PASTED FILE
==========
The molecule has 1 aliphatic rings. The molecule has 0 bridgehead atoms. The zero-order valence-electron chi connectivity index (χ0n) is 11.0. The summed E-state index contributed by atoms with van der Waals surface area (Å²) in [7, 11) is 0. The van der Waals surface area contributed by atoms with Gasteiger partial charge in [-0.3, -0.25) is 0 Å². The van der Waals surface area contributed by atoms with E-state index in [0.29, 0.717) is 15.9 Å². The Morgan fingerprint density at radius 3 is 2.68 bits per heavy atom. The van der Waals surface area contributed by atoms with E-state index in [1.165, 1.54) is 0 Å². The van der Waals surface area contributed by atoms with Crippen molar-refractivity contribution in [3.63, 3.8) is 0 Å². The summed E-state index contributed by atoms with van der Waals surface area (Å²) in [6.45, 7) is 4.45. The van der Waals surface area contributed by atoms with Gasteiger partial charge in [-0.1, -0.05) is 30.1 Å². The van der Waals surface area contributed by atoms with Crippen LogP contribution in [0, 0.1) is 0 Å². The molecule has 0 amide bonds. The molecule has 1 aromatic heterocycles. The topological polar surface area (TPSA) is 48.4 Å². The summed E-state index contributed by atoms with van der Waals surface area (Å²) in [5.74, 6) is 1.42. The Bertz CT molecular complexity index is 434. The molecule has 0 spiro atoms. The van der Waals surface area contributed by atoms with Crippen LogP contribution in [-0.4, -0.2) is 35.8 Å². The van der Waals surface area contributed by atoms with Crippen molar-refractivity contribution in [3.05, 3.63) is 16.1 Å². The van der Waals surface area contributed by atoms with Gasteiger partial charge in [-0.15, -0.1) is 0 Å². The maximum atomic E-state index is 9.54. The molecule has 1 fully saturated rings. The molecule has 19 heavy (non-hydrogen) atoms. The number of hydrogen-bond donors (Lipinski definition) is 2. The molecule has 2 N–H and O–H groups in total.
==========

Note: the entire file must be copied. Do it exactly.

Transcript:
The molecule has 1 aliphatic rings. The molecule has 0 bridgehead atoms. The zero-order valence-electron chi connectivity index (χ0n) is 11.0. The summed E-state index contributed by atoms with van der Waals surface area (Å²) in [7, 11) is 0. The van der Waals surface area contributed by atoms with Gasteiger partial charge in [-0.3, -0.25) is 0 Å². The van der Waals surface area contributed by atoms with E-state index in [0.29, 0.717) is 15.9 Å². The Morgan fingerprint density at radius 3 is 2.68 bits per heavy atom. The van der Waals surface area contributed by atoms with E-state index in [1.165, 1.54) is 0 Å². The van der Waals surface area contributed by atoms with Crippen molar-refractivity contribution in [3.63, 3.8) is 0 Å². The summed E-state index contributed by atoms with van der Waals surface area (Å²) in [6.45, 7) is 4.45. The van der Waals surface area contributed by atoms with Gasteiger partial charge in [-0.1, -0.05) is 30.1 Å². The van der Waals surface area contributed by atoms with Crippen LogP contribution in [0, 0.1) is 0 Å². The molecule has 0 amide bonds. The molecule has 1 aromatic heterocycles. The topological polar surface area (TPSA) is 48.4 Å². The summed E-state index contributed by atoms with van der Waals surface area (Å²) in [5.74, 6) is 1.42. The Bertz CT molecular complexity index is 434. The molecule has 0 spiro atoms. The van der Waals surface area contributed by atoms with Crippen LogP contribution in [-0.4, -0.2) is 35.8 Å². The van der Waals surface area contributed by atoms with Crippen molar-refractivity contribution in [3.05, 3.63) is 16.1 Å². The van der Waals surface area contributed by atoms with Gasteiger partial charge in [-0.15, -0.1) is 0 Å². The maximum atomic E-state index is 9.54. The molecule has 1 fully saturated rings. The molecule has 19 heavy (non-hydrogen) atoms. The number of hydrogen-bond donors (Lipinski definition) is 2. The molecule has 2 N–H and O–H groups in total.